Hundreds of Metropolitan Transportation Authority workers responsible for repairing above-ground subway tracks have been getting paid for eight-hour shifts, even though they actually spend only four hours per day working.

To keep workers safe and prevent them from slowing down rush-hour trains, the MTA only permits outdoor track work between 10:30 am and 2:30 pm — meaning that the agency's 455 outdoor track repair workers only work about four hours per day. But the agency spends about $10 million per year paying out the workers' full-time shifts from 8 am to 4 pm, even though they usually spend about half of their days "reading, chatting or doing other leisure-time pursuits instead of fixing rails and switches," according to the Daily News.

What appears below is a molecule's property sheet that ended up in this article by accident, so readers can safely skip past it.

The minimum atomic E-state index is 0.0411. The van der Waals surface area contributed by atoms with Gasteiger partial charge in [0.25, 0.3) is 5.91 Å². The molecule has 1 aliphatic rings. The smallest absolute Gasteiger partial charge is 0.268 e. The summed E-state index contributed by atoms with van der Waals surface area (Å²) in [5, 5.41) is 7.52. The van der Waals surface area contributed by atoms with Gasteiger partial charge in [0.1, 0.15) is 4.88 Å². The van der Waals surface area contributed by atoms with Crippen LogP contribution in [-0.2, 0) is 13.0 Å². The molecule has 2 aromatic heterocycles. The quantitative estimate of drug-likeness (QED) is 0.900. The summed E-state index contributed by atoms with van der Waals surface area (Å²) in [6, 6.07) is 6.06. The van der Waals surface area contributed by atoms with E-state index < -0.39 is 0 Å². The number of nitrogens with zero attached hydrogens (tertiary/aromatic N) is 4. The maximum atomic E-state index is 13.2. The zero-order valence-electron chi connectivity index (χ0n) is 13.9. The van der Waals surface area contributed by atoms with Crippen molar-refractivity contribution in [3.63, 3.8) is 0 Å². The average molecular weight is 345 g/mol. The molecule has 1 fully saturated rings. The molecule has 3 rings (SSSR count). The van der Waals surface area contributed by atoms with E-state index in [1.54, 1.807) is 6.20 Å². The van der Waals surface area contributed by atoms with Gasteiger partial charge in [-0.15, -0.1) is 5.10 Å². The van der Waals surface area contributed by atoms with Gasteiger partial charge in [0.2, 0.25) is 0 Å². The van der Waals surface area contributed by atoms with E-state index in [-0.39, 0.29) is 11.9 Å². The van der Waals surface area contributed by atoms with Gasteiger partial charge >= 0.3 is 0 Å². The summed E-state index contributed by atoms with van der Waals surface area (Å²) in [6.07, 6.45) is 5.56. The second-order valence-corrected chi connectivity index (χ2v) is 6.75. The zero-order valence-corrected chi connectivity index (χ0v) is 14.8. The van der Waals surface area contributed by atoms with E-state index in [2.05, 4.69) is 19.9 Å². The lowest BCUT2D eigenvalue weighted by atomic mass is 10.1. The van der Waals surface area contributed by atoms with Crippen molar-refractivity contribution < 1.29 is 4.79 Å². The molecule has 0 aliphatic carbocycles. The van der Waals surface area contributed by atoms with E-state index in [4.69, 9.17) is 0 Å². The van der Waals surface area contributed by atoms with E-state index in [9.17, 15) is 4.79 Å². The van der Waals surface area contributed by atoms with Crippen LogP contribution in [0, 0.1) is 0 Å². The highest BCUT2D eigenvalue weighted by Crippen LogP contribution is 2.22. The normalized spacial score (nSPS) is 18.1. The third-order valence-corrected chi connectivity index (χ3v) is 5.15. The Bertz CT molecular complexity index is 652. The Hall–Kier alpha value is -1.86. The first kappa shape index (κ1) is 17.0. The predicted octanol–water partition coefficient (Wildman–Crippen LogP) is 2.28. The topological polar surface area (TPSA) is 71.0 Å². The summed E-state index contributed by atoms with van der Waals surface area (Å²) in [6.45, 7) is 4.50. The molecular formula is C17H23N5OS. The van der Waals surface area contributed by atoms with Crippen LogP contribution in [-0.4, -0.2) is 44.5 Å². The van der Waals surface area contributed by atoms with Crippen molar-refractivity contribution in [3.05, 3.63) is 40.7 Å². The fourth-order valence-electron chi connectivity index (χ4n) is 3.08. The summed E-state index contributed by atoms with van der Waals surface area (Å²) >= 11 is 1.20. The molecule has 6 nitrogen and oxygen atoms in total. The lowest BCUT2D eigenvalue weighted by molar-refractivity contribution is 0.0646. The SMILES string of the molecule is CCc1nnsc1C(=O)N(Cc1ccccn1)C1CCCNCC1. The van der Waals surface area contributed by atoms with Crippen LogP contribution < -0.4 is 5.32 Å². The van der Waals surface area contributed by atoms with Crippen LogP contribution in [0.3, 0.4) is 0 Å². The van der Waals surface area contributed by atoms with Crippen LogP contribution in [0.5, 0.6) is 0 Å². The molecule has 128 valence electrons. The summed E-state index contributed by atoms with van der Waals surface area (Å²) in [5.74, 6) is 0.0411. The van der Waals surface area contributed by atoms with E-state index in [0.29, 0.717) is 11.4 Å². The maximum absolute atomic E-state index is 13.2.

A new report by the MTA's inspector general urges the MTA and the Transport Workers Union Local 100 to find ways to "get more weekend work" for outdoor track repair crews, because the agency doesn't allow crews to work outdoors at night, when most track work is done. But the union says weekend work is unfair: "The answer is not to punish track workers and our families for the MTA's gross mismanagement," said union officer John Samuelsen, who noted that the agency's rule book actually allows workers to hit the tracks as early as 9 am, not 10:30 am. "If the MTA moves to take track workers from our families on both Saturday and Sunday every week, there will be swift intervention from TWU Local 100."